A link is forged between private property and the ability to give from one’s own resources in Deuteronomy 24:19
Deut 24:19, “When you reap your harvest in your field, and forget a sheaf in the field, you shall not go back to get it; it shall be for the stranger, the fatherless, and the widow, that the Lord your God may bless you in all the work of your hands”
Several thoughts emanate from this verse:
- In order for someone to display honest generosity, he needs to be generous with his own private property.
- The focus of the generosity of private citizens is people in real need. In the case of this verse, they are listed as strangers, orphans, and widows.
- According to this verse, God will bless the work of a person’s hands, given that this person is generous with his own private property.
However, further thoughts also stem from this verse:
- The redistribution of wealth greatly reduces a person’s ability to be generous, allocating that decision to government policies.
- The removal of private property, such as in communism, completely removes the possibility of the type of generosity listed in the verse, as no one has ownership of any particular land.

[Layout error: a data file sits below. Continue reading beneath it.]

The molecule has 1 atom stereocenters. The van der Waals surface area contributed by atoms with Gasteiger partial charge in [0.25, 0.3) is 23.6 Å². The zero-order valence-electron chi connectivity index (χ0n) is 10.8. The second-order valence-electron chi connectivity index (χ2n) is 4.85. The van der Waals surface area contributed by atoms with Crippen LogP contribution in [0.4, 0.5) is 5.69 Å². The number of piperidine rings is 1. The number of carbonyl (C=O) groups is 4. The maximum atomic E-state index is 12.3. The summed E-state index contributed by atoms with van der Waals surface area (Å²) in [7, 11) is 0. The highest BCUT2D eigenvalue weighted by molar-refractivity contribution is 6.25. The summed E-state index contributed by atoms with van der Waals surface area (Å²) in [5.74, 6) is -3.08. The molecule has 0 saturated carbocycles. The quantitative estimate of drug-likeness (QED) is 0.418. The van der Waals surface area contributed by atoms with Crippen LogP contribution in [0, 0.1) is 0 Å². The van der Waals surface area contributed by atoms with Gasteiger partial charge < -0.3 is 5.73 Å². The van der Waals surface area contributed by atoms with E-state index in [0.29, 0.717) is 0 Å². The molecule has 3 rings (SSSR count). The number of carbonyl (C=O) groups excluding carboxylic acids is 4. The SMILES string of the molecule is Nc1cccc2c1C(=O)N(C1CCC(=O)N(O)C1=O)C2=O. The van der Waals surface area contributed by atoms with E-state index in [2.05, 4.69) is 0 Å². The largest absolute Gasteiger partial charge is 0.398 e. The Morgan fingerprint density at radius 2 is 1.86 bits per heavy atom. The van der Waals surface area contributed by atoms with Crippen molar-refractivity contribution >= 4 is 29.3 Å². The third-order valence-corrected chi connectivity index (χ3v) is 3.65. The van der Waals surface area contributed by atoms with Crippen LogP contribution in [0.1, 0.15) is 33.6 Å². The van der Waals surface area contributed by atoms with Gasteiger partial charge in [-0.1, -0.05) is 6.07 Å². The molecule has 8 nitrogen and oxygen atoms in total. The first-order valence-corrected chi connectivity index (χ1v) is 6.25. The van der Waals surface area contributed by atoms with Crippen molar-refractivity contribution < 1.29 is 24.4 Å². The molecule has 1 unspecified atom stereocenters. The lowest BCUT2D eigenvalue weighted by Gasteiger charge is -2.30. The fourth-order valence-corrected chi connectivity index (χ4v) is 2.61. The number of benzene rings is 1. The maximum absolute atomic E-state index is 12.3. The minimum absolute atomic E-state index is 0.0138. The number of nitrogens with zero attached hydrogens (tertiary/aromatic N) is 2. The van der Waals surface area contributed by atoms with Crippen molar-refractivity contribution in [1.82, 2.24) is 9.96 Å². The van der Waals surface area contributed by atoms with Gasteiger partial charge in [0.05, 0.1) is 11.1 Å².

- When the personal incentive to generosity is reduced, God’s promised blessing is reduced in like measure.
- When the individual’s mandate to be generous to the stranger, orphan, and widow is conferred on governmental authority, there is no individual responsibility for giving, nor is there individual accountability for the recipient’s proper use of the funds.
- If individual generosity is bequeathed to the government through redistribution, then an individual’s opportunity to give to others is forced upon him; the willingness to obey God’s command is removed and replaced by the mandate of a government agency requiring all to give, whether they are willing or not; cheerful generosity is squeezed from a culture, as is God’s promised blessing.
Further, it is clear from Deuteronomy 24:19 that God does not mandate communism. Rather, God mandates private property, while urging obedience to individual generosity.
Again, as to work:
- The farmer is not told to harvest his field a second time, and give all of that harvest to the poor through a food bank of some type (although I am not against food banks)
- Rather, the crop is left in the field for the poor to harvest it themselves, requiring them to work for their food.
Several months back, when listening to the radio, I heard a commercial urging listeners to give to a charitable organization. I thought to myself, “Why have government programs not done away with the need for charitable organizations?” In fact, it appears that just the opposite has happened. In a counter-intuitive way, the more government subscribes to the “redistribution of wealth,” in like measure, the more charitable organizations are in fact needed!